In an order dated April 28, 2017, the court dismissed BANA's claims for breach of NRS 116.1116 and wrongful foreclosure and time barred. (ECF No. 28). The court also dismissed plaintiff's claim for injunctive relief for failure to state a claim upon which relief can be granted. Id.

         In the instant motions, BANA, the HOA, and Williston move for summary judgment as to the parties' competing claims for quiet title. (ECF Nos. 36, 38, 39).

         II. Legal Standard

         The Federal Rules of Civil Procedure allow summary judgment when the pleadings, depositions, answers to interrogatories, and admissions on file, together with the affidavits, if any, show that “there is no genuine dispute as to any material fact and the movant is entitled to a judgment as a matter of law.” Fed.R.Civ.P. 56(a). A principal purpose of summary judgment is “to isolate and dispose of factually unsupported claims.” Celotex Corp. v. Catrett, 477 U.S. 317, 323-24 (1986).

         For purposes of summary judgment, disputed factual issues should be construed in favor of the non-moving party. Lujan v. Nat'l Wildlife Fed., 497 U.S. 871, 888 (1990). However, to be entitled to a denial of summary judgment, the nonmoving party must “set forth specific facts showing that there is a genuine issue for trial.” Id.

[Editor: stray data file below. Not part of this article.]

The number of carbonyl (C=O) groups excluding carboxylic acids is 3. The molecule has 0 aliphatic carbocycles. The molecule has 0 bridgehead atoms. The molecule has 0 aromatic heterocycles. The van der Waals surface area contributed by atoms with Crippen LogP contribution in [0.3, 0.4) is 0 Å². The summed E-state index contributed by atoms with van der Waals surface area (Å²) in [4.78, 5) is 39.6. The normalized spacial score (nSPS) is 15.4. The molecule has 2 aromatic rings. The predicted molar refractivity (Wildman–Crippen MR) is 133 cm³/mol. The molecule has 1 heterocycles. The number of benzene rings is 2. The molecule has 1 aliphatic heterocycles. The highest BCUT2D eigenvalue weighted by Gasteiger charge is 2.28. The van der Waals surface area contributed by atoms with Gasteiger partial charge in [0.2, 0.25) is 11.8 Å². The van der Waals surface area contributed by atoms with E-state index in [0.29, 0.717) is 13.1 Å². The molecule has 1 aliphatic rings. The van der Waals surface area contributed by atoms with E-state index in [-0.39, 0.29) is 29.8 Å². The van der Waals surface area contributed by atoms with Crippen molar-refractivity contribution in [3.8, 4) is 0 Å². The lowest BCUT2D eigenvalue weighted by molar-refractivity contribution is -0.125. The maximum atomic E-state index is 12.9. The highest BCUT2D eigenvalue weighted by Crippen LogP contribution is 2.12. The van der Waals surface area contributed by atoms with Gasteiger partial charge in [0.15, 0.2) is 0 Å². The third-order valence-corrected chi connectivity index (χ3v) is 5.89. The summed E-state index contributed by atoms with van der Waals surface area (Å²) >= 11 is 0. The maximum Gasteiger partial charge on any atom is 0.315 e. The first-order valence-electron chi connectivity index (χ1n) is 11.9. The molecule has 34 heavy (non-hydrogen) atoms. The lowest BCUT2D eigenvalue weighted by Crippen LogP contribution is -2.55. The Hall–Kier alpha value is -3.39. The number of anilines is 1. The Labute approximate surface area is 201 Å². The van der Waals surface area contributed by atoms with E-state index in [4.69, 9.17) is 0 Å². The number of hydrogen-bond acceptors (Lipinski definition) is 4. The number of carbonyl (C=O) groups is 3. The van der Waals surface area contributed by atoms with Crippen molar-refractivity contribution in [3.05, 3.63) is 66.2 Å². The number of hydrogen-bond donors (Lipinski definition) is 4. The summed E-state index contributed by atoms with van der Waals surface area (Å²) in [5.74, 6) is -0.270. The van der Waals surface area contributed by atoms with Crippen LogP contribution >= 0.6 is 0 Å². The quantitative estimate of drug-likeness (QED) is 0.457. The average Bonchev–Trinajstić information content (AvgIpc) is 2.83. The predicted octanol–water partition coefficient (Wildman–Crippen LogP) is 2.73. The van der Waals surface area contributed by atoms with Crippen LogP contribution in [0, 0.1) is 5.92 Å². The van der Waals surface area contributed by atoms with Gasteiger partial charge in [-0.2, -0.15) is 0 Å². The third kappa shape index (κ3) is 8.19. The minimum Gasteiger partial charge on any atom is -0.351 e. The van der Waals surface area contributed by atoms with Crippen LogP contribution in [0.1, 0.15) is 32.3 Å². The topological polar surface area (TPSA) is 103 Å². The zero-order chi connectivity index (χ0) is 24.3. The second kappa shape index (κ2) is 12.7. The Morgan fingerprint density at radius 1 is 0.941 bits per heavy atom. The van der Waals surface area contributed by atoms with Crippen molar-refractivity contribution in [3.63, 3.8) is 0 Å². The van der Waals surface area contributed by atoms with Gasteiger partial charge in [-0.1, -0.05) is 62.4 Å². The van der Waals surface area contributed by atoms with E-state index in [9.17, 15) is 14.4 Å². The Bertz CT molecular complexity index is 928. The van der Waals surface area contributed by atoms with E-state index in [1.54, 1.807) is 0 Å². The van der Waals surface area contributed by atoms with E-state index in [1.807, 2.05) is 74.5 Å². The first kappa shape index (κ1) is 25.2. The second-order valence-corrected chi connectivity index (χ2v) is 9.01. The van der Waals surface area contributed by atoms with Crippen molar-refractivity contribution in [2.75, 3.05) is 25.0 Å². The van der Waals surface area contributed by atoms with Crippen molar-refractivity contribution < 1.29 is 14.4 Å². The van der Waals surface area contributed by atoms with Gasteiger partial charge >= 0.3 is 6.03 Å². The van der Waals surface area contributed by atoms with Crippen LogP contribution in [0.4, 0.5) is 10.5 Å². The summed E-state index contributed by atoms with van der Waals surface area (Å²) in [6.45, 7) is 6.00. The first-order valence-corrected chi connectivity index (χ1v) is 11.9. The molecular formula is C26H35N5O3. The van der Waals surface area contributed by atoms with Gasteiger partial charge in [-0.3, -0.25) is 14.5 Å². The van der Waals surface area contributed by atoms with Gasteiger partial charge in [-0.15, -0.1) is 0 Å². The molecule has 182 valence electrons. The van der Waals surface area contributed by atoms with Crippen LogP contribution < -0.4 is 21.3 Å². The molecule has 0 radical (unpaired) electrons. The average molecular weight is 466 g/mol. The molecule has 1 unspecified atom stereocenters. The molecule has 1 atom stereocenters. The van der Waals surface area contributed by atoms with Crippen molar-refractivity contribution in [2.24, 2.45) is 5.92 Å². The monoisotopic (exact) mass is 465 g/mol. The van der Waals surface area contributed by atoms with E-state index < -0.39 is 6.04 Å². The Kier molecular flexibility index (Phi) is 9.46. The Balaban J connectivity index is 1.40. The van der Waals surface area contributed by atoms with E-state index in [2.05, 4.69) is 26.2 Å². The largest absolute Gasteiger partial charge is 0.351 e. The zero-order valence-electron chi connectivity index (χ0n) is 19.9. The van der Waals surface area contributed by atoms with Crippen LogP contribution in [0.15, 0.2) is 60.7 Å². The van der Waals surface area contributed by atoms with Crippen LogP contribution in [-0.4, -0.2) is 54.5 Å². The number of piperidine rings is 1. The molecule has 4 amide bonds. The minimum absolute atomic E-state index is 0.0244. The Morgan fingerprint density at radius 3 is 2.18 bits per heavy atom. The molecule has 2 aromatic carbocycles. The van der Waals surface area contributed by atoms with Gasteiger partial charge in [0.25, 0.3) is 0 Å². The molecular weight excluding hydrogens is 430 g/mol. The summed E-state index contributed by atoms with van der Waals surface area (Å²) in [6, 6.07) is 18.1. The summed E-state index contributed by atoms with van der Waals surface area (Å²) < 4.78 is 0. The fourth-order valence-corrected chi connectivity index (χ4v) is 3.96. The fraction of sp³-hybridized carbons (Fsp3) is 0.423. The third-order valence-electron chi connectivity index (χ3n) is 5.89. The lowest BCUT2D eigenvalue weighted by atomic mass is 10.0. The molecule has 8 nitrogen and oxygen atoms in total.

In determining summary judgment, a court applies a burden-shifting analysis. The moving party must first satisfy its initial burden. “When the party moving for summary judgment would bear the burden of proof at trial, it must come forward with evidence which would entitle it to a directed verdict if the evidence went uncontroverted at trial. In such a case, the moving party has the initial burden of establishing the absence of a genuine issue of fact on each issue material to its case.” C.A.R. Transp. Brokerage Co. v. Darden Rests., Inc., 213 F.3d 474, 480 (9th Cir. 2000) (citations omitted).

         By contrast, when the nonmoving party bears the burden of proving the claim or defense, the moving party can meet its burden in two ways: (1) by presenting evidence to negate an essential element of the non-moving party's case; or (2) by demonstrating that the nonmoving party failed to make a showing sufficient to establish an element essential to that party's case on which that party will bear the burden of proof at trial. See Celotex Corp., 477 U.S. at 323-24. If the moving party fails to meet its initial burden, summary judgment must be denied and the court need not consider the nonmoving party's evidence. See Adickes v. S.H. Kress & Co., 398 U.S. 144, 159- 60 (1970).